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7 reasons Caps fans should be happy the Blues won the Stanley Cup

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7 reasons Caps fans should be happy the Blues won the Stanley Cup

It was a glorious year, but it is now officially over. The Capitals are the defending champions no longer. The St. Louis Blues rode two first period goals to a 4-1 Game 7 win over the Boston Bruins on Wednesday to claim the franchise’s first Stanley Cup.

Caps fans knew this day was coming for several weeks after Washington’s first-round exit, but it still stings nonetheless now that you can no longer call them the champs.

For all those fans out there who may need a lift after seeing the Cup handed over to the Blues on Wednesday, don’t be sad. Here are seven reasons why you should be glad it was the Blues.

This is the Blues’ first Stanley Cup

For all the St. Louis fans out there who despaired, for all the fans who thought it was never going to happen, for all the fans who stuck with the team despite all the gaffes and low points, all the playoff losses and even the Ken Hitchcock/Mike Yeo experiment, this is your moment. Caps fans were there last year. When your faith as a sports fan finally gets rewarded, it is an amazing experience. More than the joy you feel is the sense of relief.

The Blues are no longer on that list of teams without a championship with hapless franchises like the Buffalo Bills, Cleveland Browns and Los Angeles Clippers. St. Louis will forever be the 2019 champions.

St. Louis had to wait even longer than Washington for the Cup

The Caps took to the ice for the first time in 1974. The team did not go all the way until 2018. That is a wait of 44 years to see the Cup coming to Washington. The first season for the Blues came in 1967 making this a championship 52 years in the making. That is the longest any team in the NHL has had to wait for its first championship.

When the Blues first entered the league, they were grouped into a division with all the other expansion teams because of the NHL’s bafflingly stupid division alignment. The result was that they made the Stanley Cup Final the first three years of their existence and were swept in all three series. They had not even reached the Stanley Cup Final since then. Of the five other expansion teams in their division, the Blues are the only team still in existence that had not won a Cup. The only other team that did not was the Oakland Seals.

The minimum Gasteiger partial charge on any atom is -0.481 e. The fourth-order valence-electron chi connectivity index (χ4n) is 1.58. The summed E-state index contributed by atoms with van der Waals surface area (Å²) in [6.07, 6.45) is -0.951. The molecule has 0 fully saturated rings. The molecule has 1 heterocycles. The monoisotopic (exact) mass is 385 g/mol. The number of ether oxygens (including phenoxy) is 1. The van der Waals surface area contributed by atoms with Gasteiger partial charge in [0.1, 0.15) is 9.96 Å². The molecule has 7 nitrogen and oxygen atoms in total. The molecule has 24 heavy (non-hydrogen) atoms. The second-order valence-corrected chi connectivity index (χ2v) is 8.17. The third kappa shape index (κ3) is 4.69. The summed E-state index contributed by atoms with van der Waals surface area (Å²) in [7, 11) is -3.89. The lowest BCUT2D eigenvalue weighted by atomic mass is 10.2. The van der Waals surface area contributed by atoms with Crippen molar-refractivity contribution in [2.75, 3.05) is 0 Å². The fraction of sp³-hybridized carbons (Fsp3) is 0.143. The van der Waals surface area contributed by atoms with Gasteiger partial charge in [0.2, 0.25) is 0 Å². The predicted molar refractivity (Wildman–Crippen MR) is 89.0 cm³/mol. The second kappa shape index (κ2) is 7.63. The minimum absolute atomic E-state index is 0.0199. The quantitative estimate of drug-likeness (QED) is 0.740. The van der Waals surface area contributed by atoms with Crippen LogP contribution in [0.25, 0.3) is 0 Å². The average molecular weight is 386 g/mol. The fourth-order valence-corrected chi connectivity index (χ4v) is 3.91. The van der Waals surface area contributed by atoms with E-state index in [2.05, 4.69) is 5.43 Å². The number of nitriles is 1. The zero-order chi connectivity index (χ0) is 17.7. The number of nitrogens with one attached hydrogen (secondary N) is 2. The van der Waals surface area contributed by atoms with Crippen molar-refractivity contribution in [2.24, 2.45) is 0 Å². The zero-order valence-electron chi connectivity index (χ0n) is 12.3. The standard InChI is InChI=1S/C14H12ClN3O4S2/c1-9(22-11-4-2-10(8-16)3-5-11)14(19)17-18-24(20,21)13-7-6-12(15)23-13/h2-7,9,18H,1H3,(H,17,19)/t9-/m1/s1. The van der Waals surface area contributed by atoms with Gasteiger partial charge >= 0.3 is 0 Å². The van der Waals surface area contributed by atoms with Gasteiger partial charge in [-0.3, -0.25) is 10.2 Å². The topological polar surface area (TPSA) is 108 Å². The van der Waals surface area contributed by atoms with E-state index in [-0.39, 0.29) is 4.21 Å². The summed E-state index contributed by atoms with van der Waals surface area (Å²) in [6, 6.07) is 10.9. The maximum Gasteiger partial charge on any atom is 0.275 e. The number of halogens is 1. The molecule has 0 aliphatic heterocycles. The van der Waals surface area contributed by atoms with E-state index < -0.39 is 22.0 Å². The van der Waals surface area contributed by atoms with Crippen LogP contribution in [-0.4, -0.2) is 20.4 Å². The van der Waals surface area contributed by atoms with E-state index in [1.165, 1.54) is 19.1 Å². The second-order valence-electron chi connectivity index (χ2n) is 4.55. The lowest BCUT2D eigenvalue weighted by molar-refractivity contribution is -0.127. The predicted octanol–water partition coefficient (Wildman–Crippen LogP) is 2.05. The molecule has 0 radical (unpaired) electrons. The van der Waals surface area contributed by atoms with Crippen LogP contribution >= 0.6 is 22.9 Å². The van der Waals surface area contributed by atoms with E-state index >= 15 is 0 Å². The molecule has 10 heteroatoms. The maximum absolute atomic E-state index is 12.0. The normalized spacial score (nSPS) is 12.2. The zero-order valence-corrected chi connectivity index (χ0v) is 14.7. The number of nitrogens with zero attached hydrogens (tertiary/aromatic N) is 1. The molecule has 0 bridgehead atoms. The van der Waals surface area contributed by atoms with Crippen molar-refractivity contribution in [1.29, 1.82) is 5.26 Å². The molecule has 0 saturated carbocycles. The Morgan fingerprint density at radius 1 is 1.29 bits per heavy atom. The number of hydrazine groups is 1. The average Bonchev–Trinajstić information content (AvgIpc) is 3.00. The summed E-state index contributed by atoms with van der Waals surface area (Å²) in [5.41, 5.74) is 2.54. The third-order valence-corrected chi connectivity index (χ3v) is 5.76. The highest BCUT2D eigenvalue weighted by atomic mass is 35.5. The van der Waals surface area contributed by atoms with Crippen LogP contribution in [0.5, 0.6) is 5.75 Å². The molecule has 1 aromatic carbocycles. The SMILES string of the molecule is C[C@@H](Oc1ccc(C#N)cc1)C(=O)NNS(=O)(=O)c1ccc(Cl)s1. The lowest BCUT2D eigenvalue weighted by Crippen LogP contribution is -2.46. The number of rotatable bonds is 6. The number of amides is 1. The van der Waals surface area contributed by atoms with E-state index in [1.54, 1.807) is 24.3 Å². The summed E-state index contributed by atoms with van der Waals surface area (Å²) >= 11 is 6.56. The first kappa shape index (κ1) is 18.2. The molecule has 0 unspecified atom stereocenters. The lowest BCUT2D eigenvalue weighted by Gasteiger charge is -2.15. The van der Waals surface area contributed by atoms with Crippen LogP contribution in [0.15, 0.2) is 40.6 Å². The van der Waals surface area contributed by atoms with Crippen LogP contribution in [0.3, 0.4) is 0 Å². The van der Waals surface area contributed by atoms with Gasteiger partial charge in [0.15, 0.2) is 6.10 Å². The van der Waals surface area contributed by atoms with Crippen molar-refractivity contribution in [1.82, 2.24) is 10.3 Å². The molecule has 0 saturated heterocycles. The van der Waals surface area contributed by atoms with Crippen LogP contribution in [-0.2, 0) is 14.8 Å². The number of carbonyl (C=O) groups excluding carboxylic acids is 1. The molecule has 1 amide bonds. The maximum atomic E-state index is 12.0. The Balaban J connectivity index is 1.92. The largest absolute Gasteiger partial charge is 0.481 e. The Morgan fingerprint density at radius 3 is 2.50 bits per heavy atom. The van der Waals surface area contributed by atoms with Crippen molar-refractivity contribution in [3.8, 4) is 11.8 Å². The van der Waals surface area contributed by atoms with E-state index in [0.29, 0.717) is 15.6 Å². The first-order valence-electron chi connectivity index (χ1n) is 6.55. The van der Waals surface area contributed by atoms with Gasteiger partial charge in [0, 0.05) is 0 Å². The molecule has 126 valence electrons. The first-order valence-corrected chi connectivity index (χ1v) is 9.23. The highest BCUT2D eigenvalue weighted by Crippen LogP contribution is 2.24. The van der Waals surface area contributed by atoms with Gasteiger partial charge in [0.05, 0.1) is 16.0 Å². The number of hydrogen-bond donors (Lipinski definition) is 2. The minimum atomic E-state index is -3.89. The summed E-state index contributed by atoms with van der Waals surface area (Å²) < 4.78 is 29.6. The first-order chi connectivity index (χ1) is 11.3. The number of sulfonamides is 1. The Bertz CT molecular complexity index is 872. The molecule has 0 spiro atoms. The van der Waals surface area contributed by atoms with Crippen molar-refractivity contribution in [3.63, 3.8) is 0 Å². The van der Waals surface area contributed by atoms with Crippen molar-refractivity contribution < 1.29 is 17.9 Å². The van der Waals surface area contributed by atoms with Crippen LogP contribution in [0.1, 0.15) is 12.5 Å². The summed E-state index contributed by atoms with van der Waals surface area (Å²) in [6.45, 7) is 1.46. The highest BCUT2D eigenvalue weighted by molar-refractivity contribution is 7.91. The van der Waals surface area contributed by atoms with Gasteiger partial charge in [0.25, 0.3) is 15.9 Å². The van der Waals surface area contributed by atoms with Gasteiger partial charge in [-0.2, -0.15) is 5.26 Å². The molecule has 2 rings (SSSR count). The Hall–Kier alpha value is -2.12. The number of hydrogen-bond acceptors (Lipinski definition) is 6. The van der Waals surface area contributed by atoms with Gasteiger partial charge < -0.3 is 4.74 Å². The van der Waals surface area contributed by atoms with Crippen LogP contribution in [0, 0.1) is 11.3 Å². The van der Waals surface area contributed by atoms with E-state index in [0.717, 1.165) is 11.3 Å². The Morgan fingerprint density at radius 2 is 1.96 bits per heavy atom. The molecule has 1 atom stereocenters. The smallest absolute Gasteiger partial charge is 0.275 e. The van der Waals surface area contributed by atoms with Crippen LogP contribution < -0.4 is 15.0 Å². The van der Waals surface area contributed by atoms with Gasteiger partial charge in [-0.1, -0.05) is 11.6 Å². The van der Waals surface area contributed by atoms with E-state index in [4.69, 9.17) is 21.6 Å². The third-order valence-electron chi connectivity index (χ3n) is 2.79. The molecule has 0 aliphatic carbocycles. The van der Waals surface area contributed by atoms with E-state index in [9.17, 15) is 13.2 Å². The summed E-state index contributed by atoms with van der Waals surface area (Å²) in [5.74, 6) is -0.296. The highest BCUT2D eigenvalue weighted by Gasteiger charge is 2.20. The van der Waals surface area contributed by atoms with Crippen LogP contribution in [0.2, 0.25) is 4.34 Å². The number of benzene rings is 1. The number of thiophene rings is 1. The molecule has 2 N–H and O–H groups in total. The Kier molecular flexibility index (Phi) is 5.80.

Not only did the Blues have to wait longer than the Caps for their first title, they haven’t even been back to the final since 1970. Even with all their playoff struggles, Washington made it to the final in 1998. St. Louis didn’t even get that.

This helps ease the pain of losing the Rams

The Caps’ season is over which stinks, but fans can now watch the Nationals. When the fall rolls around there will be the Redskins and the Wizards in addition to the Caps. In terms of the big four (NHL, NFL, MLB, NBA) all St. Louis has are the Cardinals and the Blues. The city had two NBA teams, but the Bombers ceased operations in 1950 and the Hawks moved to Atlanta in 1968. The sting of losing those teams has probably worn off by now. You cannot say the same about the Rams who left for Los Angeles in 2016 and promptly made the Super Bowl in the 2018 season.

That stinks. A Stanley Cup championship should definitely help ease that pain.

Former Caps Craig Berube and Zach Sanford get a ring

A lot of Caps fans out there were cheering for former Cap Marcus Johansson to win the Cup. He did not, but two other former Caps did.

Head coach Craig Berube played 419 games with the Caps and compiled 1,220 penalty minutes during that stretch. Zach Sanford, who scored the Blues’ final goal of Game 7 and proved to be an important player in the Final for St. Louis, played only 26 games with the Caps as a rookie in the 2016-17 season.

Some fans may be bitter about Sanford considering the Caps sent him to St. Louis as part of the Kevin Shattenkirk deal. Watching a player like him have success on a championship team while Shattenkirk is no longer a Cap stinks. Considering that the Caps got T.J. Oshie from the Blues for Troy Brouwer, Pheonix Copley (who they got back) and a third round pick, I think Caps fans can let this one go.

At least it wasn’t Boston

Since 2000, the Bruins, Patriots, Red Sox and Celtics have combined for 12 championships. The Patriots and Red Sox both won the most recent Super Bowl and World Series. No one wanted to see Boston win again. Sure, the Bruins accounted for only one of those 12 championships, but still. You guys have won enough. Time for someone else.

Take that, Marchand!